The autonomy of the State, if one were to use that expression, was severely circumscribed the moment they become a party to and indeed voted for the constitutional amendments enlarging not only the Concurrent List but enlargement in the Central government spending on State governments subject has correctly pointed out by the authors. This has also complicated the drawing board immensely as one looks at the overall picture.
In dealing with the policy space for the Union and the States on page 76 of the book the authors observed that the transfers through the Centrally Sponsored Schemes (CSS) impose heavy burden on the State governments. First through the sharing pattern, second on schemes where they have to readjust or adapt their own schemes with conditions imposed by the Central government and third, by forcing to modify or roll them back because of resource concerns. “Above all, despite using the State administrative machinery and contributing to the schemes while accepting the priorities of the Centre, the credit for the whole programme is taken by the Government of India.”
Centrally Sponsored Schemes (CSS) were first initiated even before the First Plan started and during the period of interim Finance Commission by giving central grants for a scheme like Grow More Food Scheme. In the First Five Year plan, many schemes in the states’ domain were funded through central grants like Damodar Valley, Bhakra Nangal, many community development projects, minor irrigation schemes etc. And so to say this was the original sin in which the forbidden fruit was consumed by both the Center and States and there is no redemption thereafter. The authors correctly point out concerns on page 77 that “the most sensitive part of Centre-State fiscal relations is mainly the area of transfers outside the Finance Commission that is implicitly available to the Centre. The States feel that the magnitude of the transfer are large; their inter-state distribution is discretionary, arbitrary, and regressive; the transfers create multiplier responsibilities on them; that they distort the designs of the State schemes even if the later are better and more advanced; and above all, the entire credit is taken by the Central Government, whereas the schemes are jointly funded and implementation is done exclusively by the States.” What is the basis of the perpetuation of this original sin? The Central Government does not even transfer the subjects related to the CSS to the Concurrent list or have individual standalone legislations instead securing parliamentary power.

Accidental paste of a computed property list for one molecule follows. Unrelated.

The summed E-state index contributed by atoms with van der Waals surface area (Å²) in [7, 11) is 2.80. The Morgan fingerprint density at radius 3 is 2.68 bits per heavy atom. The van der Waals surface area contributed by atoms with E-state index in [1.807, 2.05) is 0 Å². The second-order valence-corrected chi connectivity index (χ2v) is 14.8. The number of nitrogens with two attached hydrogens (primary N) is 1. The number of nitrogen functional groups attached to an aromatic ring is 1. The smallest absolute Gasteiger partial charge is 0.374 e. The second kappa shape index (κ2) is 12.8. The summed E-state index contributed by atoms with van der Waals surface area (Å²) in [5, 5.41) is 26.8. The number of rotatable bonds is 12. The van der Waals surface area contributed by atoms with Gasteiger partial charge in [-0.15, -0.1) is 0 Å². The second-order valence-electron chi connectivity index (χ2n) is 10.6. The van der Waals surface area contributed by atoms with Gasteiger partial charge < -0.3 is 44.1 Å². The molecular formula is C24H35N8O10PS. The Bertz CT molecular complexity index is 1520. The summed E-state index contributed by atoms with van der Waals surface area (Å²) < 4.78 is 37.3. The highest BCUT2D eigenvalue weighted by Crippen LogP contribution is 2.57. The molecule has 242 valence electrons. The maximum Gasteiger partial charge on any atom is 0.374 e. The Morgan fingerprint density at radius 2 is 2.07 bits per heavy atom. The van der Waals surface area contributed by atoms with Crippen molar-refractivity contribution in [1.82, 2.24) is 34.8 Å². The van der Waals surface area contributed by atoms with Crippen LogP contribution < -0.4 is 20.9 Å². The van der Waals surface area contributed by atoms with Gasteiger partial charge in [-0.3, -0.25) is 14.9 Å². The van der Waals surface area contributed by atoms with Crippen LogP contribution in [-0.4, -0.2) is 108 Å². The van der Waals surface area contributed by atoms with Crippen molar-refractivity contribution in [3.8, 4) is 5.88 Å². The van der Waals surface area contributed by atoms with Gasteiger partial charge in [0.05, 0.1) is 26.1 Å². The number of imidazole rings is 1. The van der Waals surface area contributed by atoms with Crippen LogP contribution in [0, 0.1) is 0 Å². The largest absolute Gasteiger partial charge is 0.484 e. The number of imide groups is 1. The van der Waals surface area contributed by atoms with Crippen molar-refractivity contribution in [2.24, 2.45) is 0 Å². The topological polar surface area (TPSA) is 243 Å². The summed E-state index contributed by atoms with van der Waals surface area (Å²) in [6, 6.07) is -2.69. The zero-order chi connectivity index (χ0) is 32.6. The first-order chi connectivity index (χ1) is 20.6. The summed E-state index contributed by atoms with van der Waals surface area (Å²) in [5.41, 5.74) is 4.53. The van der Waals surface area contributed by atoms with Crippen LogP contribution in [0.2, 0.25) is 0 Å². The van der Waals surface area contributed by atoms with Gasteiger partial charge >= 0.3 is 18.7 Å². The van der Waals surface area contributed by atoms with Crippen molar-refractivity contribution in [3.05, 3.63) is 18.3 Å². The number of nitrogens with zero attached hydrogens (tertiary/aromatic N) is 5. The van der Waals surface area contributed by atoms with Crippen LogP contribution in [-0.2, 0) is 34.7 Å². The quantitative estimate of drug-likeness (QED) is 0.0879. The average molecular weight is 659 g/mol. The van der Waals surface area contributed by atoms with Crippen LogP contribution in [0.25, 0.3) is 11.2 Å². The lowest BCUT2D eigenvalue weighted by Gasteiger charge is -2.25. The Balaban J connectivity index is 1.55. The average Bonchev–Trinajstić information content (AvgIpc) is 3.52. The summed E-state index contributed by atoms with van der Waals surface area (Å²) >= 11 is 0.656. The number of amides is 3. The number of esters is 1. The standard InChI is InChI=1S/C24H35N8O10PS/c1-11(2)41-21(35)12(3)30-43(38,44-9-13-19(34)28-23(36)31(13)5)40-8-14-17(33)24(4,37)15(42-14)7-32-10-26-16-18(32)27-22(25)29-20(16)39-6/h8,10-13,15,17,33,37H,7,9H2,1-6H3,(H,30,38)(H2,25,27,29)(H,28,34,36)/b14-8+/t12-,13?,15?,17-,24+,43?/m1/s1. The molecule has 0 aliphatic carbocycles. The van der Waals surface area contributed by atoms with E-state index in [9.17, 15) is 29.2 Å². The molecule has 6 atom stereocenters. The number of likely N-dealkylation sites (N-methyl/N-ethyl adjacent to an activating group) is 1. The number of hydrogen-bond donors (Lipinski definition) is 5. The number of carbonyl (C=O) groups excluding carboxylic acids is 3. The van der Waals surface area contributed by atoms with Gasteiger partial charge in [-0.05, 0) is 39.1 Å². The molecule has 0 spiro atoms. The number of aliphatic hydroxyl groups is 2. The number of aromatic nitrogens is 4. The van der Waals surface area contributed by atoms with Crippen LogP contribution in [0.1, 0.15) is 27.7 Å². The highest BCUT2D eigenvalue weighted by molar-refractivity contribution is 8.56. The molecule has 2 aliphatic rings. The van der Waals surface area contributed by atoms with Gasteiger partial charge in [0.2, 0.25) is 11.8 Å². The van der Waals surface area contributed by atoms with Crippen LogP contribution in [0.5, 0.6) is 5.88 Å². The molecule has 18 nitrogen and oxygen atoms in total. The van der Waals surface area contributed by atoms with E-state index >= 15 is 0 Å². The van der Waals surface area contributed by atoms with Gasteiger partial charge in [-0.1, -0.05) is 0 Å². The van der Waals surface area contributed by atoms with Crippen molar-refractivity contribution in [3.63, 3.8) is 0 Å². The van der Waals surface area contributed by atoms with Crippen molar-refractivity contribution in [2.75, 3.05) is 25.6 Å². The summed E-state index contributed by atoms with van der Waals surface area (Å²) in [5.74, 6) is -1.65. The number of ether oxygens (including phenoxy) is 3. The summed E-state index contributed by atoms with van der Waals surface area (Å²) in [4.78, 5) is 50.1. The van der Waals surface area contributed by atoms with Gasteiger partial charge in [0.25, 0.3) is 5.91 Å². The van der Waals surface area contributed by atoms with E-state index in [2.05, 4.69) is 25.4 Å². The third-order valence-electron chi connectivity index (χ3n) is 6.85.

Catch-22 between Art. 282 and Seventh Schedule
Note the Article 282 of the constitution which says “The Union or a State may make any grants for any public purpose, notwithstanding that the purpose is not one with respect to which Parliament or the Legislature of the State, as the case may be, may make laws.”
Originally in the Constitution, it was not expected to be an overarching provision but an extra-ordinary one to be used very sparingly used. And If I quote Shri K Santhanam, Chairman of the 2nd Finance Commission on Article 282, he said- “This was not intended to be one of the major provisions for making readjustments between the Union and the States, if that was the idea, then there was no purpose in evolving such a complicated set of relations of shares, assignments and grants. There is no purpose in having two Articles enabling the Center to assist the states-one through the Finance Commission and the other by more executive discretion. In the latter case, even parliamentary legislation is not needed. Of course, it will have to be included in the Budget. But, beyond being an item in the Budget, no further sanction need to be taken. Therefore, in my view, this Article was a residuary a reserve Article to enable the Union to deal with unforeseen contingencies. That was how this Article was used both by the British Government and, after transfer of power, before the first year of the First Five Year Plan. Under this Article, only some grow-more-food grants and some rehabilitation grants were given.”
And N A Palkhivala, Constitutional expert, in his opinion given to 9th Finance Commission, opined- ”Art.282 is not intended to enable the Union to make such grants as fall properly under Art. 275. Art. 282 embodies merely a residuary power which enables the Union or a State to make any grant for any purpose, irrespective of the question whether the purpose is one over which the grantor has legislative power.”